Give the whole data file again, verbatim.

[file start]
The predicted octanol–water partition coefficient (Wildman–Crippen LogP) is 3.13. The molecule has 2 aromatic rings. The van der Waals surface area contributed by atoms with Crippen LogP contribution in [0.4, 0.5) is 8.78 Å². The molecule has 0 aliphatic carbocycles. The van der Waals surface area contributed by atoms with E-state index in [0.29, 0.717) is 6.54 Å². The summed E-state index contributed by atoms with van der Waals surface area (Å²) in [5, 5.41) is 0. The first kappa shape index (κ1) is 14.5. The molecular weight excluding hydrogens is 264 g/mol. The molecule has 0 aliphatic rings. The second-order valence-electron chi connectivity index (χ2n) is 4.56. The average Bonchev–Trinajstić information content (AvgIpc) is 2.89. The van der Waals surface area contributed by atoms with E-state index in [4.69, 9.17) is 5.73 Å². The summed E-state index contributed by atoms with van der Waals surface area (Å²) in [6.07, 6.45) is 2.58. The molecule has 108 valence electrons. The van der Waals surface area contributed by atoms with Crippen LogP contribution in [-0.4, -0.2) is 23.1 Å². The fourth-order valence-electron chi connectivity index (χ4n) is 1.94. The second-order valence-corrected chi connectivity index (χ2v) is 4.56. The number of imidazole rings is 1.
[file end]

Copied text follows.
The predicted octanol–water partition coefficient (Wildman–Crippen LogP) is 3.13. The molecule has 2 aromatic rings. The van der Waals surface area contributed by atoms with Crippen LogP contribution in [0.4, 0.5) is 8.78 Å². The molecule has 0 aliphatic carbocycles. The van der Waals surface area contributed by atoms with E-state index in [0.29, 0.717) is 6.54 Å². The summed E-state index contributed by atoms with van der Waals surface area (Å²) in [5, 5.41) is 0. The first kappa shape index (κ1) is 14.5. The molecular weight excluding hydrogens is 264 g/mol. The molecule has 0 aliphatic rings. The second-order valence-electron chi connectivity index (χ2n) is 4.56. The average Bonchev–Trinajstić information content (AvgIpc) is 2.89. The van der Waals surface area contributed by atoms with E-state index in [4.69, 9.17) is 5.73 Å². The summed E-state index contributed by atoms with van der Waals surface area (Å²) in [6.07, 6.45) is 2.58. The molecule has 108 valence electrons. The van der Waals surface area contributed by atoms with Crippen LogP contribution in [-0.4, -0.2) is 23.1 Å². The fourth-order valence-electron chi connectivity index (χ4n) is 1.94. The second-order valence-corrected chi connectivity index (χ2v) is 4.56. The number of imidazole rings is 1.